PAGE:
The Faculty of Letters is a place where we dream about freedom. We may do it by reexamining our own interior, or by going out to what lies outside us. Either way is all right. In the mediocrity of every day, there is a place to escape from the stifling present-day and breathe fresh air, and that place is the Faculty of Letters. It is an enormous museum of humankind’s cultures, and it is also a microcosm that enfolds the feelings of various different eras like countless stars. At first, it may naturally seem to be filled with puzzles at every turn. With a little bit of patience, however, you are bound to encounter a brilliance that somehow entrances and draws you in. We do not want you to just learn little tricks to keep turning out tomorrows that are just like today, but rather to develop the strength to live and create tomorrows that are different from today.
Hidehiko Yuzawa, Director, Faculty of Letters
The objective of the Faculty of Letters in terms of education is to impart basic and specialized knowledge across a variety of fields of human expression, as well as practical competence in them, to foster understanding of literature, arts, and culture in a variety of different languages, and to cultivate powers of expression in both spoken and written language. In doing so, our objective is to cultivate the capability and the individuality to contribute to society while thinking about what it is to be a human being, questioning what human beings should be and do, and dealing with the world’s diversity and change. Each department and academic program engages in this kind of development of human resources while upholding its own objectives and policies, without falling into unwanted uniformity, but all of them will place value on flexible thinking and they will guide students toward the ability to build human relationships between individuals. In this way we inherit the humanitarianism, the Christian spirit, and the concern for multiplicity of languages and cultures of J. C. Hepburn, and in this way we also share an attitude of openness to further expanding horizons.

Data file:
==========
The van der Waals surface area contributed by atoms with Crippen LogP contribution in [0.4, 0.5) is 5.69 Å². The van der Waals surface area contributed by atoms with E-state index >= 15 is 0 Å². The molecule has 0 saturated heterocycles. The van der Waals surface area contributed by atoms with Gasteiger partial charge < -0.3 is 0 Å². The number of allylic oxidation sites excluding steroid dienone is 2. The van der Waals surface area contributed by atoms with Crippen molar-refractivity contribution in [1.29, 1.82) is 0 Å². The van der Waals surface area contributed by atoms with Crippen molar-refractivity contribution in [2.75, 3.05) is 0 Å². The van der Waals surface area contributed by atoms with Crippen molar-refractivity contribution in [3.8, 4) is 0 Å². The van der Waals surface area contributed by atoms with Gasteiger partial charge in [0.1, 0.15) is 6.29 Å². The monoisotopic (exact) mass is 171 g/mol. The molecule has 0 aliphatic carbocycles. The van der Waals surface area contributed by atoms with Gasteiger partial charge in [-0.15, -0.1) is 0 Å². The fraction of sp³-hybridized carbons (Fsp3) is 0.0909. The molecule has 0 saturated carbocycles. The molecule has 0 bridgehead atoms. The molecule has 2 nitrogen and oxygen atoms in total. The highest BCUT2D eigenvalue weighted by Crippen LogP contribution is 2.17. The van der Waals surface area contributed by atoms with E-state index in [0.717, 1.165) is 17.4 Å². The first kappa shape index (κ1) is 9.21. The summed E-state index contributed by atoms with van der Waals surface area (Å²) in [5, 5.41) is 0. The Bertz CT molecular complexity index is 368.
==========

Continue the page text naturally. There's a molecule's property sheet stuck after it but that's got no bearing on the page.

Students are to have a well-developed sensibility in language, literature, and the arts, and will have acquired the fundamental knowledge and practical competence in the specialized field of their department. Students are also to possess language skills and presentation skills based on a deep understanding of the thought, literature, culture, and various art genres of England, America, and France. Possessing such sensibility, understanding, and ability to express themselves, they will also be equipped to examine such fundamental questions as what the nature of a human being is, and who and what they themselves are in the world.
Each department determines the curriculum policy for courses of study in that department’s basic field of specialization.
In addition to this basic and specialized curriculum, the Faculty of Letters has also established a core curriculum for the department, including Japanese literature, Chinese literature, German literature, Western literature, intercultural understanding, philosophy, Greek, Latin, cultural history, and ethnology. By enrolling in these courses, students can deepen their knowledge and understanding of a broader range of language, literature, and the arts without falling into overly limited specialization.
We are looking for students who are oriented to literature, language, and the arts.
Students who have acquired basic academic competence demonstrated in general entrance examinations and National Center entrance examinations will be selected for admission.
Apart from basic academic competence, applicants will also be screened for competence and suitability in the specialized field of each department concerned, using the examination for admission based on self-recommendation (the admission office (AO) examination) in accordance with the departmental field.